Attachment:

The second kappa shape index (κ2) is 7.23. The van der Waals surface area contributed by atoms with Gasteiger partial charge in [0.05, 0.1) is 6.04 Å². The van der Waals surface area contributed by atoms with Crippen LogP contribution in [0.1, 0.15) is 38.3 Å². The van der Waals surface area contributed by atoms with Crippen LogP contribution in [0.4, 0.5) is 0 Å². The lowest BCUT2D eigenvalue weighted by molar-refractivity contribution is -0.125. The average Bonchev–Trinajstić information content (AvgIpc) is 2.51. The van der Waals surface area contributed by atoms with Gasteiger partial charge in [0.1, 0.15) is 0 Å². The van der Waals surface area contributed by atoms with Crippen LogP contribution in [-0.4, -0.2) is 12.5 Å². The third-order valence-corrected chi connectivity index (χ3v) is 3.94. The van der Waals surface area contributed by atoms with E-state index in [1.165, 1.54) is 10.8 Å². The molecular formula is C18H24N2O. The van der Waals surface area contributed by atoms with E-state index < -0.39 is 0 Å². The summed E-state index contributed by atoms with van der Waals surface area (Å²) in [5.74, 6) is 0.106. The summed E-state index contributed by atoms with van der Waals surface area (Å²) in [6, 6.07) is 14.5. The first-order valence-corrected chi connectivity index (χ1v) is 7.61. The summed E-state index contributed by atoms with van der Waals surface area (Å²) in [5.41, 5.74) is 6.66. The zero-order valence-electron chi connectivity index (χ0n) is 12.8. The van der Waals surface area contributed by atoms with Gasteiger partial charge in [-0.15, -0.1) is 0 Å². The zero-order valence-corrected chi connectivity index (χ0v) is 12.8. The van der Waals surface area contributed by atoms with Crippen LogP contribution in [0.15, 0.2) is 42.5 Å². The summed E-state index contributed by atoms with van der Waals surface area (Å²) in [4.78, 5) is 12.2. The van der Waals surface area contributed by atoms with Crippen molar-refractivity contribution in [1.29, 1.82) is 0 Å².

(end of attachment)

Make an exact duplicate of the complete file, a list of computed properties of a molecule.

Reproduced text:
The second kappa shape index (κ2) is 7.23. The van der Waals surface area contributed by atoms with Gasteiger partial charge in [0.05, 0.1) is 6.04 Å². The van der Waals surface area contributed by atoms with Crippen LogP contribution in [0.1, 0.15) is 38.3 Å². The van der Waals surface area contributed by atoms with Crippen LogP contribution in [0.4, 0.5) is 0 Å². The lowest BCUT2D eigenvalue weighted by molar-refractivity contribution is -0.125. The average Bonchev–Trinajstić information content (AvgIpc) is 2.51. The van der Waals surface area contributed by atoms with Gasteiger partial charge in [0.1, 0.15) is 0 Å². The van der Waals surface area contributed by atoms with Crippen LogP contribution in [-0.4, -0.2) is 12.5 Å². The third-order valence-corrected chi connectivity index (χ3v) is 3.94. The van der Waals surface area contributed by atoms with E-state index in [1.165, 1.54) is 10.8 Å². The molecular formula is C18H24N2O. The van der Waals surface area contributed by atoms with E-state index < -0.39 is 0 Å². The summed E-state index contributed by atoms with van der Waals surface area (Å²) in [5.74, 6) is 0.106. The summed E-state index contributed by atoms with van der Waals surface area (Å²) in [6, 6.07) is 14.5. The first-order valence-corrected chi connectivity index (χ1v) is 7.61. The summed E-state index contributed by atoms with van der Waals surface area (Å²) in [5.41, 5.74) is 6.66. The zero-order valence-electron chi connectivity index (χ0n) is 12.8. The van der Waals surface area contributed by atoms with Gasteiger partial charge in [-0.15, -0.1) is 0 Å². The zero-order valence-corrected chi connectivity index (χ0v) is 12.8. The van der Waals surface area contributed by atoms with Crippen LogP contribution in [0.15, 0.2) is 42.5 Å². The summed E-state index contributed by atoms with van der Waals surface area (Å²) in [4.78, 5) is 12.2. The van der Waals surface area contributed by atoms with Crippen molar-refractivity contribution in [1.29, 1.82) is 0 Å².